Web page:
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New leak reveals: global governments exploit the Pegasus cyber-surveillance tool


NSO Group says that its Pegasus spyware is merely a tool for investigating terrorism and crime and leaves no trace at all. However, an investigation released by The Guardian earlier today reveals it to be spyware for authoritarians to target their political opponents.

UPDATE: chief of the European Commission, Ursula von der Leyen, condemned the misuse of Pegasus spyware. "Freedom of media, free press, is one of the core values of the EU. It is completely unacceptable if this (hacking) were to be the case," she said earlier this Monday. Back in Israel, the liberal party of government coalition told reporters it would meet the Defence Minister to discuss the NSO Group's situation.

A leak of 50,000 phone numbers and its analysis, conducted by Forbidden Stories with support of Amnesty International’s Security Lab, focuses on one specific tool. Named Pegasus, it's hacking spyware, owned by the Israeli NSO Group. The spyware acts through iPhone and Android mobile devices and lets it access messages, emails, photos, or even secretly record calls, and activate microphones.

Who are its users? At least 10 governments: Azerbaijan, Bahrain, Hungary, India, Kazakhstan, Mexico, Morocco, Rwanda, Saudi Arabia, and the United Arab Emirates (UAE). The majority of the numbers were looked up by three countries. Mexico had 15,000 requests, while Algeria and the UAE had 10,000 requests respectively.

The leak reveals – it was not only data from criminals and suspected terrorists. It also came from journalists, human rights activists, and lawyers.

Who is affected by the Pegasus spyware?

There is very credible proof to suggest that the Pegasus tool was used to combat criminal activity and terrorism. The leaked data included plenty of information about suspected criminals.

However, the data from the 50,000 leaked numbers also included information from more than 180 journalists, covering major outlets, such as CNN, the New York Times, France 24, and more. The list also included the number of the murdered Mexican reporter, Cecilio Pineda Birto – it was requested in the weeks prior to his death. His phone was not found at the crime scene.

A further peer-reviewed study, conducted by Amnesty's Security Lab, collected a sample of 67 phones from various journalists, lawyers, and human rights activists. Some Pegasus spyware activity was found on 37 of them.

NSO denies that its tools could be targeting non-criminal subjects, and in response, denies all claims but commits to investigate all credible ones. The company denies the possibility that the list was "targeted by governments using Pegasus", and called the overall 50,000 figure as overstated.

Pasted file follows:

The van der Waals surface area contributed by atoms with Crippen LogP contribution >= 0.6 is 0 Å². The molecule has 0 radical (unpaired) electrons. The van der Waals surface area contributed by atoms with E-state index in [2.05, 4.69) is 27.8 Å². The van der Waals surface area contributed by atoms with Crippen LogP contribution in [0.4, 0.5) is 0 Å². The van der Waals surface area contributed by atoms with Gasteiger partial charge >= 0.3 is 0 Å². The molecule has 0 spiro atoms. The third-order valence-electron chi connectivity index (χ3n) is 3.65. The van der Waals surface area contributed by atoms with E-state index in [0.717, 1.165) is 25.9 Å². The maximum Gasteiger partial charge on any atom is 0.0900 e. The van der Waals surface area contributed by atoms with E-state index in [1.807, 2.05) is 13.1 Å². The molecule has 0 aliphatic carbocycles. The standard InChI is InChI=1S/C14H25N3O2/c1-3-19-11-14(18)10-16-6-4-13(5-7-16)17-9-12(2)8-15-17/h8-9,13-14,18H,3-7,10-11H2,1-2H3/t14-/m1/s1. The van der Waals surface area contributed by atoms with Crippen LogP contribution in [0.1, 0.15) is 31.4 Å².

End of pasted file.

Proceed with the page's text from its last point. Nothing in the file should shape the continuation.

Just last month, in a transparency report, NSO claimed to have a leading approach to human rights and showed that the contracts bind the customers to use the spyware for criminal and national security investigations.

Both the study and the response point to the possibility that the governments may have breached their contracts and used the Pegasus tool to get information on journalists and political opponents.

How does Pegasus spyware work?

Pegasus is RAT (Remote Access Trojan) that can gain access to pretty much every consumer phone: even the most up-to-date iPhone and Android models.

Back in the day, it was much less powerful. Just in 2016, Pegasus was pretty rudimentary. Using a spear-fishing technique, it simply tried to trick the targets into clicking a malicious link.

But it's not as simple anymore. Now, Pegasus can go through a device with a "zero-click" attack, meaning it does not require any interaction from the phone's owner to be installed. One of the most common ways to get the data is to go exploit a zero-day vulnerability, which happens when an early version of the updated software still includes some exploitable bugs.

Very popular targets for the software were WhatsApp or iMessage – because of how popular they are. In iMessage's case, it even comes preinstalled on every iPhone.

If neither of these options works, Pegasus can simply be installed over a wireless receiver placed next to a target or manually installed if the agent gains access to the target's phone.

From there, Pegasus has harvested pretty much all the information placed on the phone. That means your SMS messages, address books, emails, calendars, calls, browser history, passwords, and social media are all available.

We will update this story as more new facts come in.

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